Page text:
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Given an integer $a$ and an odd prime $p$ , the former is a quadratic residue of the latter if the congruence $x^{2}\equiv a\mod p$ has a solution. For example, 4 is a quadratic residue of 7 since $5^{2}\equiv 4\mod 7$ .

There is a function $f(a,p)$ that tells us whether $a$ is a quadratic residue of $p$ or not by returning 1 if that is the case and –1 otherwise. This function is called the Legendre symbol and is confusingly notated $\left({\frac {a}{p}}\right)$ .

To determine whether a given integer is a quadratic residue of a given prime, we could iterate $k$ until finding a value such that ${\sqrt {kp+a}}\in \mathbb {Z}$ , but this would be a huge waste of time if $a$ is not a quadratic residue of $p$ .

A somewhat better approach is to compute the $p$ squares modulo $p$ . This is straightforward for small primes, like our example 7, for which we see that 4 is among {1, 4, 2, 2, 4, 1, 0}, in fact appearing twice. But for larger primes that quickly becomes impractical.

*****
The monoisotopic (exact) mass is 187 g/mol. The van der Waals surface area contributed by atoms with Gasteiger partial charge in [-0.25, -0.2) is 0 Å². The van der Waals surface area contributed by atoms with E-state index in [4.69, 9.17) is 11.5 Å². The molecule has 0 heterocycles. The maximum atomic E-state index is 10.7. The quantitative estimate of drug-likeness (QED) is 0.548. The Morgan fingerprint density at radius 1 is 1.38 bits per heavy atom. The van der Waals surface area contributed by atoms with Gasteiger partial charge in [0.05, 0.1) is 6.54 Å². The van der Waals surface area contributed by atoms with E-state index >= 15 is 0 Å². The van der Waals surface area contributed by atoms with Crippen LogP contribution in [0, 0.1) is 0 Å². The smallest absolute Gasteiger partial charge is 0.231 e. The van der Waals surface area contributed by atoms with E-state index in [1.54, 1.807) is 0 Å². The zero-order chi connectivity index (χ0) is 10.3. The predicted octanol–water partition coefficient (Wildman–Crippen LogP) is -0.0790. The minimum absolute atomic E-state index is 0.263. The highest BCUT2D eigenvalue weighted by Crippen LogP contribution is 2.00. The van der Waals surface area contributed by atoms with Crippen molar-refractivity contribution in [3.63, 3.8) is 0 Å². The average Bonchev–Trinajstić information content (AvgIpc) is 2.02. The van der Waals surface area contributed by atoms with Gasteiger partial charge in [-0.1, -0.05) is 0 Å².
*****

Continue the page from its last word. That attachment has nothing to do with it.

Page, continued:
The best way is to see whether $a^{\frac {p-1}{2}}\equiv p-1\mod p$ or $a^{\frac {p-1}{2}}\equiv 1\mod p$ : if the former then $a$ is not a quadratic residue, if the latter it is. In our example with 4, we see that 4 cubed is 64, which is one more than 63, a multiple of 7. We see that 5 is not a quadratic residue of 7 because $5^{3}=125\equiv 6\mod 7$ , or 7 – 1 (thus justifying why the Legendre symbol gives 1 or –1 as its result).

See A063987 for an irregular array giving quadratic residues modulo the $n$ th prime.